It is often challenging to handle corruption cases where more often than not, the complainant is as likely to be culpable of the corrupt act as the accused person.  Lines are blurred, and our officers are hard pressed to find a clear-cut situation, where there is a distinct perpetrator and victim.  In corruption cases, our officers are frequently confronted by complainants or witnesses who are not forthcoming, for fear that what they say may implicate them. Hence, it is imperative that our officers are equipped with all aspects of investigative work, particularly their ability to sieve out the truth from the witnesses, as well as to discern the innocent from the guilty. This brings us to the second competency - Interview.

An interview, simply put, involves the questioning of a person regarding his involvement or suspected involvement in a criminal offence. There are scores of reasons why people choose not to give the necessary information, or choose to mislead by giving false information.  Hence, it is important for  officers to be flexible enough to switch modes to tailor to the varying situations or types of persons being interviewed.  
Our Courts are quite stringent these days, increasing the weightage given to other admissible evidence, as opposed to merely just accepting positive statements or confessions given by accused persons.  In consequence, we have to emphasize greatly on developing the interview skills of our officers, which can be the determining factor in cracking a highly complex investigations.  
Another area which we pay much attention to these days is Forensics or specifically Computer Forensic -  which is becoming indispensable in our investigations.
The sheer complexity of illicit transactions, whether it is at the individual, syndicate or corporate levels, requires an incredible level of expertise and capability from our officers.  Criminals' little black books have undergone a major facelift and have progressed to PDAs, smart mobile phones, personal desktops, and the amount of records detailing corrupt transactions electronically is overwhelming.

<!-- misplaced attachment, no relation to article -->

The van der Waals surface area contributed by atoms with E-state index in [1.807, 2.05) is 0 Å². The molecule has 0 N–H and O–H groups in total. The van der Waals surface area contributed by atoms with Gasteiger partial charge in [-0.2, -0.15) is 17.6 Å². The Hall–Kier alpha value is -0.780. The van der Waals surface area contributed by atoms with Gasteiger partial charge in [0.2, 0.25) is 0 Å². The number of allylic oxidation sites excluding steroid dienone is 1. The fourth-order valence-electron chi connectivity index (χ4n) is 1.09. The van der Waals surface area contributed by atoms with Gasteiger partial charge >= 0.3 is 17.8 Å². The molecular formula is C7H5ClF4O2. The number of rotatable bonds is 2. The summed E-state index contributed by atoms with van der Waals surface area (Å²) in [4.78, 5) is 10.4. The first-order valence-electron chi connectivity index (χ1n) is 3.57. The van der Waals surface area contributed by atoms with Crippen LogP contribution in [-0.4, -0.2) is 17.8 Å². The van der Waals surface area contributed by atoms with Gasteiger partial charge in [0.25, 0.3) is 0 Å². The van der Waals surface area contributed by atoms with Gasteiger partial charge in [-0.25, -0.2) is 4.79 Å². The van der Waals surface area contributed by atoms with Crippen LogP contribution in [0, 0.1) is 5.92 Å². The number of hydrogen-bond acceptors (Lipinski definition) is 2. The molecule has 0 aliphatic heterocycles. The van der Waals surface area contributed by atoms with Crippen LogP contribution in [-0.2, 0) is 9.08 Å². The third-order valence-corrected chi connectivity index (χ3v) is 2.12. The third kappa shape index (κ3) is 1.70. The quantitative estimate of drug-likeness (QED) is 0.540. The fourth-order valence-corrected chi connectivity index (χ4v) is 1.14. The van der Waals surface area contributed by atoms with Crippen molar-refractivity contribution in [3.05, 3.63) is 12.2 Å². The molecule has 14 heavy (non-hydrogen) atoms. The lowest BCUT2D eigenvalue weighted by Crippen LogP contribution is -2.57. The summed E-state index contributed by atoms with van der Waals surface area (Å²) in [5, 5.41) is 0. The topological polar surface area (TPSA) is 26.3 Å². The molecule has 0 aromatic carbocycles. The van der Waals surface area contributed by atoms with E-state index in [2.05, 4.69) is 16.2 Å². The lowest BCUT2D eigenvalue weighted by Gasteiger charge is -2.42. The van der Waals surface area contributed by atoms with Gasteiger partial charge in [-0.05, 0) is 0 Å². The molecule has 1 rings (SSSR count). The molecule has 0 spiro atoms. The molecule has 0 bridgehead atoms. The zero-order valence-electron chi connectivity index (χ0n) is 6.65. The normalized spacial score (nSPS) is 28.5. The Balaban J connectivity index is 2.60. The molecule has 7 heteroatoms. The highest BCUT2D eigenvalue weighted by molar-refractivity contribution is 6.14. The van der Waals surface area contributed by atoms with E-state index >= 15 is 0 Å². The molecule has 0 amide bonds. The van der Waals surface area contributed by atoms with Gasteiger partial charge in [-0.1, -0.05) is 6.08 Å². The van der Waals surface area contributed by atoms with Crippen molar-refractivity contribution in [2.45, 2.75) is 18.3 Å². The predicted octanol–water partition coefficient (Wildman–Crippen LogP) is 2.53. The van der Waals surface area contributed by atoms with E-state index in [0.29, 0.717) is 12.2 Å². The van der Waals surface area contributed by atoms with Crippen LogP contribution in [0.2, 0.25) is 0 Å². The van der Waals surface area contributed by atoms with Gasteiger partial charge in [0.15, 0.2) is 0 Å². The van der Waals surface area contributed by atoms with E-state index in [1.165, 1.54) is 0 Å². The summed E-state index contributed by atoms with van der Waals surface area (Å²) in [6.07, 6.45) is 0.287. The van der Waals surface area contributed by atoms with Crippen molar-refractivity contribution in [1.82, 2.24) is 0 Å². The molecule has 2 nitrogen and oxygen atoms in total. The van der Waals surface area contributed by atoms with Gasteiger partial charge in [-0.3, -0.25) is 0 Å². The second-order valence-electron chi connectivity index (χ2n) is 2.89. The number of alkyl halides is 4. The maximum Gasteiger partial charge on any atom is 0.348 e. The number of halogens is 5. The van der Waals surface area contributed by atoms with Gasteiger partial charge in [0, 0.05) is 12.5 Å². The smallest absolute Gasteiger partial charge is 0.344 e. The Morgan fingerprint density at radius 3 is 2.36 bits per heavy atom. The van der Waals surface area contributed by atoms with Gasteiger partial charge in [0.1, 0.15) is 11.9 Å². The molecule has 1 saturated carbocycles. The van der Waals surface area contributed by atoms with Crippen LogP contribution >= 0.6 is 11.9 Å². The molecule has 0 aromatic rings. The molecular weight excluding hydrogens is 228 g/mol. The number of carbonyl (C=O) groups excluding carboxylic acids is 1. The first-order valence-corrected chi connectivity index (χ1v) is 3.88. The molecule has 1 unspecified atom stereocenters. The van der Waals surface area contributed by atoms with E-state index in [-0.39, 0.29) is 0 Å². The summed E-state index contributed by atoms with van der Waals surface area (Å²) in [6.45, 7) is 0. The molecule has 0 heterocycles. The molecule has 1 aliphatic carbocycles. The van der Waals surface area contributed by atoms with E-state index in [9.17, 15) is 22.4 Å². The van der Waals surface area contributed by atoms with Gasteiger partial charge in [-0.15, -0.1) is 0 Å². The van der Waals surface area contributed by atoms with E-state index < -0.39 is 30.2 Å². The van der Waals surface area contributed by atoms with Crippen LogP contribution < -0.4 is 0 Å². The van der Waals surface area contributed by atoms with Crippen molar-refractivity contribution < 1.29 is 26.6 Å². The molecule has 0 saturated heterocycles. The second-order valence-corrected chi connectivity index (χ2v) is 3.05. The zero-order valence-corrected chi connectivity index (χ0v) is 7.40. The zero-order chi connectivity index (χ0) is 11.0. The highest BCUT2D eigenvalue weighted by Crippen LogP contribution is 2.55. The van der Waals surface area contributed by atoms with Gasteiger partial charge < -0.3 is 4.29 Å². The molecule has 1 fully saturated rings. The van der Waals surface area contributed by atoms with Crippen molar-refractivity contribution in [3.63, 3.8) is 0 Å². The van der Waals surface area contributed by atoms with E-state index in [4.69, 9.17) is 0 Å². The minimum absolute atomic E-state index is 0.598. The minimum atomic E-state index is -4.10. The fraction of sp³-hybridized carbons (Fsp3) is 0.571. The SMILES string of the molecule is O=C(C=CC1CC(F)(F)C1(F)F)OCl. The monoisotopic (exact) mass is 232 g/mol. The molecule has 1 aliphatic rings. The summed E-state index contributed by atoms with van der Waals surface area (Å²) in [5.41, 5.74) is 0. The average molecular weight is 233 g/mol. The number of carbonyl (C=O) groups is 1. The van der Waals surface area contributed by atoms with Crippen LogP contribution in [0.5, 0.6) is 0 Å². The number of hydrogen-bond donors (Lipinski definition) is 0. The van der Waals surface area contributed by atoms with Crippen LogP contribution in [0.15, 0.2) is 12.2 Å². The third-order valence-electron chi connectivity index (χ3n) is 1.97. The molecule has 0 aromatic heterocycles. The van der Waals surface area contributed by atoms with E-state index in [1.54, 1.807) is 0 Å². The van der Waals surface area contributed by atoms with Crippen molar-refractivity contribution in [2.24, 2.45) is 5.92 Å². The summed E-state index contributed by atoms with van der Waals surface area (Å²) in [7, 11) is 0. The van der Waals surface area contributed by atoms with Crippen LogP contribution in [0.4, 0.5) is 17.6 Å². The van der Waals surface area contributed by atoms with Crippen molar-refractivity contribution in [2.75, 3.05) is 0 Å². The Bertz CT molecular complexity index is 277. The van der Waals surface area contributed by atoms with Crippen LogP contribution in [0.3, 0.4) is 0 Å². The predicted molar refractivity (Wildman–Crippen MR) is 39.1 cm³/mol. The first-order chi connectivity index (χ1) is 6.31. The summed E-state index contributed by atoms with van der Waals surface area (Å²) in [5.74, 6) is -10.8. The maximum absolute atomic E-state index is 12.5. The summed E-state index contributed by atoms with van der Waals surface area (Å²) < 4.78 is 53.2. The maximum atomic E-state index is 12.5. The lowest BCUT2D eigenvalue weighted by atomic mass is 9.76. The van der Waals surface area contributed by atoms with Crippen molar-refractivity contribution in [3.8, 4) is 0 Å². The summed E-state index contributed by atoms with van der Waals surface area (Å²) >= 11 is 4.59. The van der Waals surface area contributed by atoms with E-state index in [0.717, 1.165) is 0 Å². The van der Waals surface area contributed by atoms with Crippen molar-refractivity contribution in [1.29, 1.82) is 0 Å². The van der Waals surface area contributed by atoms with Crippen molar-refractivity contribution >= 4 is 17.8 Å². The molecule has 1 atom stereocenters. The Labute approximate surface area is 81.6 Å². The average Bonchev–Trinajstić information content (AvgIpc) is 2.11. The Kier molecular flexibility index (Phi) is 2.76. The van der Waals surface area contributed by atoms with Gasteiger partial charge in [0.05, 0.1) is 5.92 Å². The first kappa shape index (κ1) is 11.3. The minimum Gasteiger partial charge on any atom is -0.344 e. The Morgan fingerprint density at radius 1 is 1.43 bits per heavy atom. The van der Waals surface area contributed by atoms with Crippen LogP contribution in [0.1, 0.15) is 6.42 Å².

There are various cases where forensic evidence played a big part in solving cases.  I forsee in the near future, with great advances in technological tools, software, and elaborate IT infrastructures, computer forensics will play an even more proactive role as opposed to being a mere investigative support and response mechanism.
Field Operations
By field operations, I refer to the range of investigative activities carried out in the field eg search and seizure, field enquiries, raids and arrests.    How its done and how much information security is exercised over it will determine the success of any operation.   This cannot be overlooked and the capability need to be developed and worked on continously.  
Interplay of 4 Competencies
The synergy from the interplay of these 4 competencies – Intelligence, Interview, Forensics and Field Operations is critical to the success of investigation efforts.
The 4 competencies interact and by extracting the appropriate value from each one and allow each to leverage off the other for maximum results.   At various junctures, any one of these competencies will play a more significant role to provide the breaking point for successful solution of cases.  For instances, if crucial evidence was hidden in computers and through computer forensics, investigators are able to unlock the evidence, then this may prove to be the key to solving the case in hand.  Similarly, the interview pillar may play the bigger role when skillful interrogation of suspects led to confessions or the gathering of critical evidence which are instrumental in solving the case.  
What we are mindful of is that for us to be successful in getting positive investigation results, we need to emphasize on evidence gathering.  This is always a challenge as:
a) corruption offenders will hide and not tell the truth; and
b) there are increasingly sophisticated modus operandi used and methods to transact and hide bribe monies.